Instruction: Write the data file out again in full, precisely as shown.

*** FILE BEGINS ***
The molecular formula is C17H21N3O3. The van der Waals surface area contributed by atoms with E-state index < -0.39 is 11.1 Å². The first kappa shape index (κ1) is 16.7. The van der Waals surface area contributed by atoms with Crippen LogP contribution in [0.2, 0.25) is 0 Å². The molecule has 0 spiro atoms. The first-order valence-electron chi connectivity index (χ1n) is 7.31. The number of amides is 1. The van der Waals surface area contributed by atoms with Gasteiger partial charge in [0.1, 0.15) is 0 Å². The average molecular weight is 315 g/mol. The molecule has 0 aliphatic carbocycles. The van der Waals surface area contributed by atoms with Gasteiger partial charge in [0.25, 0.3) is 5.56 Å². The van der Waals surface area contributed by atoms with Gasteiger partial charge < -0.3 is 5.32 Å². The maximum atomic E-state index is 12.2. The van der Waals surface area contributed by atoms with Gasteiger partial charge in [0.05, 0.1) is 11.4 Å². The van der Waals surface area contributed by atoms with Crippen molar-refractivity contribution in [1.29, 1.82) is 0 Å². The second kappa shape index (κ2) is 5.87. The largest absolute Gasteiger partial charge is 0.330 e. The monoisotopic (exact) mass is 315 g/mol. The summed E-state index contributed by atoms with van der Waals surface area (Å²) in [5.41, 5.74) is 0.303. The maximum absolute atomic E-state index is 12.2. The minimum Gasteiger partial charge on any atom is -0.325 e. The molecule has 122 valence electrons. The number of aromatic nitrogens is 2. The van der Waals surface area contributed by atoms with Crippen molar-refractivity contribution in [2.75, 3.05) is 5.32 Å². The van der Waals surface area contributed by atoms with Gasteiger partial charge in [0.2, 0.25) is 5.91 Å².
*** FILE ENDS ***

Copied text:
The molecular formula is C17H21N3O3. The van der Waals surface area contributed by atoms with E-state index < -0.39 is 11.1 Å². The first kappa shape index (κ1) is 16.7. The van der Waals surface area contributed by atoms with Crippen LogP contribution in [0.2, 0.25) is 0 Å². The molecule has 0 spiro atoms. The first-order valence-electron chi connectivity index (χ1n) is 7.31. The number of amides is 1. The van der Waals surface area contributed by atoms with Gasteiger partial charge in [0.1, 0.15) is 0 Å². The average molecular weight is 315 g/mol. The molecule has 0 aliphatic carbocycles. The van der Waals surface area contributed by atoms with Gasteiger partial charge in [0.25, 0.3) is 5.56 Å². The van der Waals surface area contributed by atoms with Gasteiger partial charge < -0.3 is 5.32 Å². The maximum atomic E-state index is 12.2. The van der Waals surface area contributed by atoms with Gasteiger partial charge in [0.05, 0.1) is 11.4 Å². The van der Waals surface area contributed by atoms with Crippen molar-refractivity contribution in [1.29, 1.82) is 0 Å². The second kappa shape index (κ2) is 5.87. The largest absolute Gasteiger partial charge is 0.330 e. The monoisotopic (exact) mass is 315 g/mol. The summed E-state index contributed by atoms with van der Waals surface area (Å²) in [5.41, 5.74) is 0.303. The maximum absolute atomic E-state index is 12.2. The minimum Gasteiger partial charge on any atom is -0.325 e. The molecule has 122 valence electrons. The number of aromatic nitrogens is 2. The van der Waals surface area contributed by atoms with Crippen molar-refractivity contribution in [2.75, 3.05) is 5.32 Å². The van der Waals surface area contributed by atoms with Gasteiger partial charge in [0.2, 0.25) is 5.91 Å².